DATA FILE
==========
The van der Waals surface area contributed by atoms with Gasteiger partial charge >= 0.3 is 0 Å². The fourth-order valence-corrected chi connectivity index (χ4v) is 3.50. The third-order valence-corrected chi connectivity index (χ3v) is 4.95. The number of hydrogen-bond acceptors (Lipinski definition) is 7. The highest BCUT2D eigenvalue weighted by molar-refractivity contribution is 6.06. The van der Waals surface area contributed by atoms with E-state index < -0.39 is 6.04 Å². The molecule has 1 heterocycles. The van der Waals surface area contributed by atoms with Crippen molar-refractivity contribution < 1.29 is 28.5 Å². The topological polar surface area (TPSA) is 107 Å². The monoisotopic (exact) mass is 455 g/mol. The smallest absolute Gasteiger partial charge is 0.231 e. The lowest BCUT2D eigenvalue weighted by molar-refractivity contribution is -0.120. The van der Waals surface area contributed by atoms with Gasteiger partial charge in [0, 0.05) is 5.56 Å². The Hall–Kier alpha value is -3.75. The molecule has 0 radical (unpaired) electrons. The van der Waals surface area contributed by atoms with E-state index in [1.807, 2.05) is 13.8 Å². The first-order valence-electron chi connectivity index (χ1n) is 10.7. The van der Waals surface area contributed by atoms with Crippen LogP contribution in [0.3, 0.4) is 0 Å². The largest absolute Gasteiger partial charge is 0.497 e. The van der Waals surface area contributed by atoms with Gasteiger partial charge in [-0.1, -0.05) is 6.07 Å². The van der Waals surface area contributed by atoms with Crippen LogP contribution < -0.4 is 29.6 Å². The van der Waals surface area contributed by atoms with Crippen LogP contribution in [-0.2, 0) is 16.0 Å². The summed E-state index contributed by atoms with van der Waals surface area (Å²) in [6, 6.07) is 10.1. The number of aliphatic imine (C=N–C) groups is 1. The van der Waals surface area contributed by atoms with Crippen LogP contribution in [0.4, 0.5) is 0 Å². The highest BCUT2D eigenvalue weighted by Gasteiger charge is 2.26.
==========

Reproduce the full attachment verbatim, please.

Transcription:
The van der Waals surface area contributed by atoms with Gasteiger partial charge >= 0.3 is 0 Å². The fourth-order valence-corrected chi connectivity index (χ4v) is 3.50. The third-order valence-corrected chi connectivity index (χ3v) is 4.95. The number of hydrogen-bond acceptors (Lipinski definition) is 7. The highest BCUT2D eigenvalue weighted by molar-refractivity contribution is 6.06. The van der Waals surface area contributed by atoms with E-state index < -0.39 is 6.04 Å². The molecule has 1 heterocycles. The van der Waals surface area contributed by atoms with Crippen molar-refractivity contribution < 1.29 is 28.5 Å². The topological polar surface area (TPSA) is 107 Å². The monoisotopic (exact) mass is 455 g/mol. The smallest absolute Gasteiger partial charge is 0.231 e. The lowest BCUT2D eigenvalue weighted by molar-refractivity contribution is -0.120. The van der Waals surface area contributed by atoms with Gasteiger partial charge in [0, 0.05) is 5.56 Å². The Hall–Kier alpha value is -3.75. The molecule has 0 radical (unpaired) electrons. The van der Waals surface area contributed by atoms with E-state index in [1.807, 2.05) is 13.8 Å². The first-order valence-electron chi connectivity index (χ1n) is 10.7. The van der Waals surface area contributed by atoms with Crippen LogP contribution in [0.3, 0.4) is 0 Å². The largest absolute Gasteiger partial charge is 0.497 e. The van der Waals surface area contributed by atoms with Gasteiger partial charge in [-0.1, -0.05) is 6.07 Å². The van der Waals surface area contributed by atoms with Crippen LogP contribution < -0.4 is 29.6 Å². The van der Waals surface area contributed by atoms with Crippen LogP contribution in [-0.2, 0) is 16.0 Å². The summed E-state index contributed by atoms with van der Waals surface area (Å²) in [6, 6.07) is 10.1. The number of aliphatic imine (C=N–C) groups is 1. The van der Waals surface area contributed by atoms with Crippen LogP contribution in [0.4, 0.5) is 0 Å². The highest BCUT2D eigenvalue weighted by Gasteiger charge is 2.26.